1. This morning when I had googled “The Entitlement Generation”, I started singing to myself the song What’s A Matter With Kids Today which was written when I was a child, and thinking that every future generation has it’s issues. I am not exactly sure where we went wrong with our younger generation, but I do think that we all need to understand that the old saying that a community raises a child should be more evident to us. I look back as to what was different in the 80’s and early 90’s as opposed to the 50’s and 60’s and I have come up with a few things that may have caused an impact. I couldn’t help but think back to video games, and then computers. We all wanted our children to keep up with the latest technology thinking that it would help them in their future. We witnessed technology growing so fast and our ignorance as to how it all worked, that we could not leave our child behind, and thank goodness we didn’t, look at it now. I don’t think that we had realized what we were doing. Watching our children, we all were impressed how well they could press buttons. We were creating children with the mindset that if you play a game and start to lose, just click a button and you have a do over. Not to mention that we were giving our children gifts that had cost most of us a full weeks paycheck, and that’s just one child.
        The education system was changing as well. I could not understand the amount of homework our children were taking home, which also required a lot of parent participation. I remember one time my son coming home from school and saying “Mom you have to help me with my homework, my teacher said so”. The interaction with a child was not a bad thing per say, but I think it went overboard, and put the work achievement and responsibility on a students parents and not on themselves. If you think back did it contribute to higher education? Did your kids receive higher grades than you did in school or did they become any smarter? Our parent participation also taught them that we were going to be there to fight their battles. We all went with the flow.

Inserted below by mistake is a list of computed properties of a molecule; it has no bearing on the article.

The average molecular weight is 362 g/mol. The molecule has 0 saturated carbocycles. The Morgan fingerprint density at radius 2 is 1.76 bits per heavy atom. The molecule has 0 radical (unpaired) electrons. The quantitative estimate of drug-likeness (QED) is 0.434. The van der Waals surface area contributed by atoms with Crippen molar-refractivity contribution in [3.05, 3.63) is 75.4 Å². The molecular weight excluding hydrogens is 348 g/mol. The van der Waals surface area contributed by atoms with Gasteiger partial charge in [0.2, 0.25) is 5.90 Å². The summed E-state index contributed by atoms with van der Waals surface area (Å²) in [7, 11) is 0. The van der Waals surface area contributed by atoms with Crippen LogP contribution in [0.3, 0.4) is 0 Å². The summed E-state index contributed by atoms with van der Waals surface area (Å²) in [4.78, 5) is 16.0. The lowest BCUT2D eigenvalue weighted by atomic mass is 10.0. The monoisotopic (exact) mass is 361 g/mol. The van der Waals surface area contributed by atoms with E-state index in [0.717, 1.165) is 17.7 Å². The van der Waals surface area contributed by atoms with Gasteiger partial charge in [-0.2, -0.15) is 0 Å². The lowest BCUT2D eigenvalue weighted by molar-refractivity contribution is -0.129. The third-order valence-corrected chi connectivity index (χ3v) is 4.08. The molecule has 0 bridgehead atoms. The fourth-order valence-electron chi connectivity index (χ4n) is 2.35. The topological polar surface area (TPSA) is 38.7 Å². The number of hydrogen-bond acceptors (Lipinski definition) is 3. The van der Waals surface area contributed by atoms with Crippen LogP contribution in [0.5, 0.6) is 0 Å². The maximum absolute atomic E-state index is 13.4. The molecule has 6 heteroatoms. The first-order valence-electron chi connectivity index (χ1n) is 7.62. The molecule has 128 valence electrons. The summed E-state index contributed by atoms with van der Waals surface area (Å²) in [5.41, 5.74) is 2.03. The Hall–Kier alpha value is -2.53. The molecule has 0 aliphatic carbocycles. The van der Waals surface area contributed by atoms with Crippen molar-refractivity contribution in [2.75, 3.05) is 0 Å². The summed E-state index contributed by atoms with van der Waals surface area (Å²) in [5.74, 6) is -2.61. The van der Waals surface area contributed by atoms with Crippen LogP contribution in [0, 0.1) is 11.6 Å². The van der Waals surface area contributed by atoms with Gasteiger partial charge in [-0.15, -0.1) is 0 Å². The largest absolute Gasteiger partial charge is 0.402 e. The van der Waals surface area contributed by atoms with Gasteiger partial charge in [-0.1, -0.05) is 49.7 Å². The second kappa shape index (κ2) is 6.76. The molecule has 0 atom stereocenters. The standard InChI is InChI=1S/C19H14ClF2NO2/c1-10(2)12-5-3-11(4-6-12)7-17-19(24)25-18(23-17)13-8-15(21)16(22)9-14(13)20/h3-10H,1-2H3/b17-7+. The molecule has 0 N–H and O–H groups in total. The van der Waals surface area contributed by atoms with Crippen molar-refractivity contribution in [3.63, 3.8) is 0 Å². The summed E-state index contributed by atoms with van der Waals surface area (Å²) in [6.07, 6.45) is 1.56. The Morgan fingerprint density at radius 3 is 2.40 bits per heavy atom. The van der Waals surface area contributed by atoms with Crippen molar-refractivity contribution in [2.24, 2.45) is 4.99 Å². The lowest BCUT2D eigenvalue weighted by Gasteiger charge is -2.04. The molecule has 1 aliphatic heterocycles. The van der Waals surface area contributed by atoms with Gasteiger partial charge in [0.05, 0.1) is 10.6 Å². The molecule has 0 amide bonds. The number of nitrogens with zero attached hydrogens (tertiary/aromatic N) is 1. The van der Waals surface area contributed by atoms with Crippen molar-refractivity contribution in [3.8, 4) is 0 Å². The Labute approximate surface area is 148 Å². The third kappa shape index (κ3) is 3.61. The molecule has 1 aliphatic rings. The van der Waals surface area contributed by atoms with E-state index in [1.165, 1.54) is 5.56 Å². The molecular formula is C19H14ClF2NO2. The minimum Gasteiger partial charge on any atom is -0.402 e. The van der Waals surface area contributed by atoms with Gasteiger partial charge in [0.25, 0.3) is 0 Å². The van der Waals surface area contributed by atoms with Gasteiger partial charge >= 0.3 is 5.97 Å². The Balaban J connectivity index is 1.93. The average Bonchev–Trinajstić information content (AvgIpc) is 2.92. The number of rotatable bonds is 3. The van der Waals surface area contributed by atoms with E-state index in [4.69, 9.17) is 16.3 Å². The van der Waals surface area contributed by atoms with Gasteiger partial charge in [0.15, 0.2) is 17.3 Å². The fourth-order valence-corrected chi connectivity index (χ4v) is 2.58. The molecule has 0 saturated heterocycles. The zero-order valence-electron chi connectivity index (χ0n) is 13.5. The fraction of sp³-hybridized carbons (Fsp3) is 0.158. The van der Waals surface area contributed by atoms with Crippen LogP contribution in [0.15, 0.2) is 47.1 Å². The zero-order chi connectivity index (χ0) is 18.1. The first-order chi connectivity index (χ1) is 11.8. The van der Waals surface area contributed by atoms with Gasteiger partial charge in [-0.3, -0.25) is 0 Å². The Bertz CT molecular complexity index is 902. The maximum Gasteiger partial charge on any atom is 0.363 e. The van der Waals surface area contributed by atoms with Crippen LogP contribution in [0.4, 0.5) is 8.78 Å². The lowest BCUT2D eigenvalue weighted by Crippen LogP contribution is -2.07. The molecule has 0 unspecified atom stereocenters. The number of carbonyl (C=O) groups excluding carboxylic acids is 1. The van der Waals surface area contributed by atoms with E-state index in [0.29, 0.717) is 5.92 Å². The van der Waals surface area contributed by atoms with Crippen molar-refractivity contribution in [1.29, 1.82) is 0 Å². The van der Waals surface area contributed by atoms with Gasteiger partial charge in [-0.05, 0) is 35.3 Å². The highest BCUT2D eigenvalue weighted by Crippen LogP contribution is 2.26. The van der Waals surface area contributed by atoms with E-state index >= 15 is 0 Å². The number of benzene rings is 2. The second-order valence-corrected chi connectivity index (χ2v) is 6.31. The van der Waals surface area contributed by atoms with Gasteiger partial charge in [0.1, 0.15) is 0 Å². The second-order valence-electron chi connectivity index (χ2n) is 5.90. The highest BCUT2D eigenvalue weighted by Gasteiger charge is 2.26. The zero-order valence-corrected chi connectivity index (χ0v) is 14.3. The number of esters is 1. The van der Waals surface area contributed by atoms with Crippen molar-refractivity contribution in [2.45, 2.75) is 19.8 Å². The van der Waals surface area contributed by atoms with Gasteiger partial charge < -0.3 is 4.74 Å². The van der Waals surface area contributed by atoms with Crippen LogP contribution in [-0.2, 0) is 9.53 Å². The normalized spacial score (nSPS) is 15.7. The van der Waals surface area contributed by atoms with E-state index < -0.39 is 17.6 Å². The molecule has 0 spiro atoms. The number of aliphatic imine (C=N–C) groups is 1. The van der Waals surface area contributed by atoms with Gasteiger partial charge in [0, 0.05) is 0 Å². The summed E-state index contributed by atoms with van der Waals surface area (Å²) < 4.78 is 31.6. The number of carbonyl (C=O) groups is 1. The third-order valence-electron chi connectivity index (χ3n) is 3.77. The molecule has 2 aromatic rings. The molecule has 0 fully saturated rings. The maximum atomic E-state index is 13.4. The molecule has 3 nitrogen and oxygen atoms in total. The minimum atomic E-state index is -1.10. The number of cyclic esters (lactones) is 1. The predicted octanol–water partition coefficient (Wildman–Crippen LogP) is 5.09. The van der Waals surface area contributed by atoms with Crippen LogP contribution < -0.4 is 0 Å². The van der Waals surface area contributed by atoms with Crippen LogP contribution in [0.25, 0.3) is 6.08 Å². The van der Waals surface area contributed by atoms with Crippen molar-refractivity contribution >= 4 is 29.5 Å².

We have a hard time working together at our place of employment that now consists of a few generations all working together. No longer is the work environment a place that you go to produce and get compensated. Now it is a place where we can earn employee of the month awards, parking spaces, and badges on our uniforms like Cub Scouts. It’s a continuation of their schooling and upbringing. Possibly we overpraised them if there is such a thing. The problem is that we forgot to teach them to praise back, so now we call them “The Entitlement Generation”.


        1. Roseann,

          Thank you for taking the time to share your observations. I especially appreciated the point you made about teaching them to praise back. That one element could move any of us away from entitlement and toward productive, healthy work relationships.